Just a quick note in this issue to let you know what is happening with our WealthManagement.com awards this fall.
This year, the day of our awards dinner we’re hosting three roundtable discussions with executives from firms that serve the advisory space focused on technology, asset management distribution and marketing.
I’m particularly interested in the asset management discussion; in this issue, new contributor Dan Weil takes a look at the wave of “thematic ETFs” hitting the exchanges. These “passive” funds hope to outperform the broader market with investments in companies that are set to benefit from trends or issues taking place in society or the economy—a kind of “investing by today’s headline” approach. The pace of new fund launches is quickening. It’s the asset management industry’s most recent fad.
For instance, a State Street fund with the ticker SHE hopes to capture the upside of companies that have a greater than average number of women in executive positions. Then there are new funds from Janus with the ticker SLIM, for companies on the forefront of battling America’s obesity epidemic, and OLD, for long-term care insurance companies, a bet on increasing longevity.
Any of these may be great ideas, and of course, building investment portfolios around a particular theme is not new; consider the funds focused on a slice of fast-emerging market economies, or any kind of technology fund.
But the increasingly topical focus of the recent arrivals strikes me more as an industry desperate to keep innovating when it’s not all that clear the new innovation is needed, at least for any reason beyond charging investors a bit more. We can already buy the entire market for fractions of a percentage, and those prices are likely dropping even further—in some cases to zero.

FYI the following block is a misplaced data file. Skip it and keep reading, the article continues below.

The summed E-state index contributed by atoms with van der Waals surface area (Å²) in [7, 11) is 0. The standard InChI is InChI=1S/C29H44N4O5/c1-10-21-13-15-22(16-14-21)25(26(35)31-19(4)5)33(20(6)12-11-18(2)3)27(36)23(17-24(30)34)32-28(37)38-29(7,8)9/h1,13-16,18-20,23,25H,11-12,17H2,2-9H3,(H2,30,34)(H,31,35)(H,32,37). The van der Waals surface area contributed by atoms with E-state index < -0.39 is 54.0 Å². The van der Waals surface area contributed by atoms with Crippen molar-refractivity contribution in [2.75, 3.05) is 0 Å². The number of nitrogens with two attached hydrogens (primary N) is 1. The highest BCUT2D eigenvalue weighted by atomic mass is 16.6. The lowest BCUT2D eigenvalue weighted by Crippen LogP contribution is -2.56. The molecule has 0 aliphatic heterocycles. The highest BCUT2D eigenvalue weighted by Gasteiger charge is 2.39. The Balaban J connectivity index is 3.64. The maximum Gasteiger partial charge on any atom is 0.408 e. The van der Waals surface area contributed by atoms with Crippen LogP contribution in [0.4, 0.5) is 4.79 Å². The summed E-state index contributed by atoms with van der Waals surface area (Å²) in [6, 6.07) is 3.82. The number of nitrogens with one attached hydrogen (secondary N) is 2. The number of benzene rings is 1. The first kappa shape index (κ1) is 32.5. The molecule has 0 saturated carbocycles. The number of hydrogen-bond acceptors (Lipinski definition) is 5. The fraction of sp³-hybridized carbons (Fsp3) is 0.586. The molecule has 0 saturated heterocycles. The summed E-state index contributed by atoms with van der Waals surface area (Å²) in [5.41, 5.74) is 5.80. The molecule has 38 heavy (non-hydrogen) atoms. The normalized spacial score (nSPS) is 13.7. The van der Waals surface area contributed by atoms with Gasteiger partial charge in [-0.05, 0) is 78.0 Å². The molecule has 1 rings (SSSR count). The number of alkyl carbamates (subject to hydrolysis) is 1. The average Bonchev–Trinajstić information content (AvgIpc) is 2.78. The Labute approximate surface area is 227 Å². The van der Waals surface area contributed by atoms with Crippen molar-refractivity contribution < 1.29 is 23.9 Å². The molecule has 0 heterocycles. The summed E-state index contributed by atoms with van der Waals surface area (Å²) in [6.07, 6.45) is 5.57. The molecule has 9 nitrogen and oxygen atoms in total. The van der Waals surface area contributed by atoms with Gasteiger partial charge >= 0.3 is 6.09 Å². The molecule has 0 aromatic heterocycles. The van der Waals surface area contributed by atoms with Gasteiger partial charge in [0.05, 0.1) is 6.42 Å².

In presenting some recent research from our partners at Fuse, I was struck by how concentrated most financial advisors were in the products of their top three wholesalers. Close to 40 percent of the funds they use were from these firms, and they expect the level of concentration to go even higher. That, combined with an inexorable trend away from active investment strategies, puts all but the largest asset management shops in a pinch. Thematic ETFs may be winners and justify their comparatively higher prices. Perhaps. But the sheer volume of firms getting into the space suggests this is more of a land grab, when it’s not clear there’s any gold in the ground.
So innovation is happening, but is it for the benefit of the investor? Or the producer? It will be interesting to see how asset managers continue to respond to the shifting dynamics of the market, and I hope our roundtable discussions help shed some light.